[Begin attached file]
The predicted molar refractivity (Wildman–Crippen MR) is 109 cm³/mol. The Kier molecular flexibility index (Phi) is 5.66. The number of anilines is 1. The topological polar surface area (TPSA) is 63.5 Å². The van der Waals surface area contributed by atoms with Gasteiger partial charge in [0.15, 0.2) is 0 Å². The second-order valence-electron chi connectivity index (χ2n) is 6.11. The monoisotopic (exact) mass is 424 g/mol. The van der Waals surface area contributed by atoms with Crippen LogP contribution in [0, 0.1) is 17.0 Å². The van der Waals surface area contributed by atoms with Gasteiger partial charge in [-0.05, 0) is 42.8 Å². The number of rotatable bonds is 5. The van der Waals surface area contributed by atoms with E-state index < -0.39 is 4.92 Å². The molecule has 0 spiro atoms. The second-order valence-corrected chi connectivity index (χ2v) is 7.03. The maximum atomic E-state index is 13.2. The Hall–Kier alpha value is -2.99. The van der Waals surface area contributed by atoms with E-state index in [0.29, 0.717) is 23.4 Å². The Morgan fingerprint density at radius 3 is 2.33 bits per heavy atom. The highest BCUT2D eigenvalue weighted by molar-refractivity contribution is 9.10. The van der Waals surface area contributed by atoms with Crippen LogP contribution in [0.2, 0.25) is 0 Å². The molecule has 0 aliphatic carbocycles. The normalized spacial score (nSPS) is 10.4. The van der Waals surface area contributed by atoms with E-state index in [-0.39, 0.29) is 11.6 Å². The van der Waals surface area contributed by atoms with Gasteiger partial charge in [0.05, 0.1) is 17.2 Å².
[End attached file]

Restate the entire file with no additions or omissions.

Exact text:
The predicted molar refractivity (Wildman–Crippen MR) is 109 cm³/mol. The Kier molecular flexibility index (Phi) is 5.66. The number of anilines is 1. The topological polar surface area (TPSA) is 63.5 Å². The van der Waals surface area contributed by atoms with Gasteiger partial charge in [0.15, 0.2) is 0 Å². The second-order valence-electron chi connectivity index (χ2n) is 6.11. The monoisotopic (exact) mass is 424 g/mol. The van der Waals surface area contributed by atoms with Crippen LogP contribution in [0, 0.1) is 17.0 Å². The van der Waals surface area contributed by atoms with Gasteiger partial charge in [-0.05, 0) is 42.8 Å². The number of rotatable bonds is 5. The van der Waals surface area contributed by atoms with E-state index < -0.39 is 4.92 Å². The molecule has 0 spiro atoms. The second-order valence-corrected chi connectivity index (χ2v) is 7.03. The maximum atomic E-state index is 13.2. The Hall–Kier alpha value is -2.99. The van der Waals surface area contributed by atoms with E-state index in [0.29, 0.717) is 23.4 Å². The Morgan fingerprint density at radius 3 is 2.33 bits per heavy atom. The highest BCUT2D eigenvalue weighted by molar-refractivity contribution is 9.10. The van der Waals surface area contributed by atoms with Crippen LogP contribution in [0.2, 0.25) is 0 Å². The molecule has 0 aliphatic carbocycles. The normalized spacial score (nSPS) is 10.4. The van der Waals surface area contributed by atoms with E-state index in [-0.39, 0.29) is 11.6 Å². The van der Waals surface area contributed by atoms with Gasteiger partial charge in [0.05, 0.1) is 17.2 Å².